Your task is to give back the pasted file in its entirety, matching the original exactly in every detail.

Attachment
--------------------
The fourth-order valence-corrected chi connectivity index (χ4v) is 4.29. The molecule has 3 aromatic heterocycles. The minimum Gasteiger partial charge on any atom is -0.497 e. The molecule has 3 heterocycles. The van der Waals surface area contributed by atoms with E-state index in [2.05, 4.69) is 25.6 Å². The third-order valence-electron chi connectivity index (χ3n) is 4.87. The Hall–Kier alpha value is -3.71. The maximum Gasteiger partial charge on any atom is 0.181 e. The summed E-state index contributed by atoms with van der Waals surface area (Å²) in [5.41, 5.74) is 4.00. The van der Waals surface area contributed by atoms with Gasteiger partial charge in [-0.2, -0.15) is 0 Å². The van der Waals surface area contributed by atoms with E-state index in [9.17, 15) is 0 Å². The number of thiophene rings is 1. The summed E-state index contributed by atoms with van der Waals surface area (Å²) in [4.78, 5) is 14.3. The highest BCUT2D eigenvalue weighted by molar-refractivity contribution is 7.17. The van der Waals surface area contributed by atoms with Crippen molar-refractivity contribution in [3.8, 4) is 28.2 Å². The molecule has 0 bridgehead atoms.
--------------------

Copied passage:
The fourth-order valence-corrected chi connectivity index (χ4v) is 4.29. The molecule has 3 aromatic heterocycles. The minimum Gasteiger partial charge on any atom is -0.497 e. The molecule has 3 heterocycles. The van der Waals surface area contributed by atoms with E-state index in [2.05, 4.69) is 25.6 Å². The third-order valence-electron chi connectivity index (χ3n) is 4.87. The Hall–Kier alpha value is -3.71. The maximum Gasteiger partial charge on any atom is 0.181 e. The summed E-state index contributed by atoms with van der Waals surface area (Å²) in [5.41, 5.74) is 4.00. The van der Waals surface area contributed by atoms with Gasteiger partial charge in [-0.2, -0.15) is 0 Å². The van der Waals surface area contributed by atoms with E-state index in [9.17, 15) is 0 Å². The number of thiophene rings is 1. The summed E-state index contributed by atoms with van der Waals surface area (Å²) in [4.78, 5) is 14.3. The highest BCUT2D eigenvalue weighted by molar-refractivity contribution is 7.17. The van der Waals surface area contributed by atoms with Crippen molar-refractivity contribution in [3.8, 4) is 28.2 Å². The molecule has 0 bridgehead atoms.